NEGROES WITH GUNS: Rob Williams and Black Power

Radio Free Dixie

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Radio Free Dixie


“This was really the first true radio where the black people could say what they want to say and they didn’t have to worry about sponsors, they didn’t have to worry about censors.”
—Rob Williams, in a 1968 interview with journalist Robert Cohen

A photo of a rectangular white 1960s-era radio; a two-handed clock on the left side and a tuning dial on the right.
audio speaker icon Listen to music and speeches
from Radio Free Dixie

On Friday evenings at 11:00, radio listeners from Key West to Seattle tuned in to “Radio Free Dixie,” an hour-long program broadcast to the United States by Robert F. Williams and his wife, Mabel, from exile in Havana, Cuba.

“Radio Free Dixie,” created for blacks in the South, included cutting-edge music by African American artists, news from the front lines of the black freedom movement and fiery editorials by Rob Williams that railed against “rump-licking Uncle Toms” and “Ku Klux Klan savages.”

A profile of Rob Williams speaking into a silver radio microphone in a radio studio. He is wearing black, heavy-framed glasses and a suit.

Williams got permission from Fidel Castro—who granted Williams and his family political asylum in Cuba—to begin the 50,000-watt broadcast. The radio program not only kept African Americans in the South in touch with Williams and his philosophy that blacks should arm themselves against white racists, it also introduced listeners to new music, including what became known as “freedom jazz,” for the songs’ thinly veiled appeals to “unity, protest and resistance.”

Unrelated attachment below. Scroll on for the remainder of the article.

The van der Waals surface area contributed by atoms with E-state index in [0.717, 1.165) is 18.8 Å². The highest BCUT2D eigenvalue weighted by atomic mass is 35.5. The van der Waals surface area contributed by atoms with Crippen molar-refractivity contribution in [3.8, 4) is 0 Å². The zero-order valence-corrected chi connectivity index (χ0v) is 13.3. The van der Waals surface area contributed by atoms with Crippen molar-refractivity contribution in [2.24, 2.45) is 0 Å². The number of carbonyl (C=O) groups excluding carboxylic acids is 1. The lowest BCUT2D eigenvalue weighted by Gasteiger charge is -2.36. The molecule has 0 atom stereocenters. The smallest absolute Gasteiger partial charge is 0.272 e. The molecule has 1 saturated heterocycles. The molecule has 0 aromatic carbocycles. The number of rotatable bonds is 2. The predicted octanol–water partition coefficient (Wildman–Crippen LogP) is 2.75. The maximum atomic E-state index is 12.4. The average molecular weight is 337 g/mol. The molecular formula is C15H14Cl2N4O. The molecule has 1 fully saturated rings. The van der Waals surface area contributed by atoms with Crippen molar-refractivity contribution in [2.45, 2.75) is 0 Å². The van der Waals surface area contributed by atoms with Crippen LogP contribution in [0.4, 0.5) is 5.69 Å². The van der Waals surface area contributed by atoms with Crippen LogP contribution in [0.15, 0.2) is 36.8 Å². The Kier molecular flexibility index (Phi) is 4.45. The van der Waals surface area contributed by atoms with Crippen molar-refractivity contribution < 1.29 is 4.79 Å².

“Radio Free Dixie” drew listener mail from the coast of Washington State to the ghettoes of Los Angeles to the shores of Long Island. It was even heard on Radio Hanoi in Vietnam. Eventually, CIA jamming and Cuban censorship crippled the broadcast, but WBAI in New York City and KPFA in Berkeley, California, often rebroadcast tapes of the shows. Fans also circulated bootlegs in Watts and Harlem: “Every time I play my copy,” one listener wrote from Los Angeles in 1962, “I let someone else make another recording. That way more people will hear the story of Monroe.”

Listen to music and speeches from “Radio Free Dixie” >>

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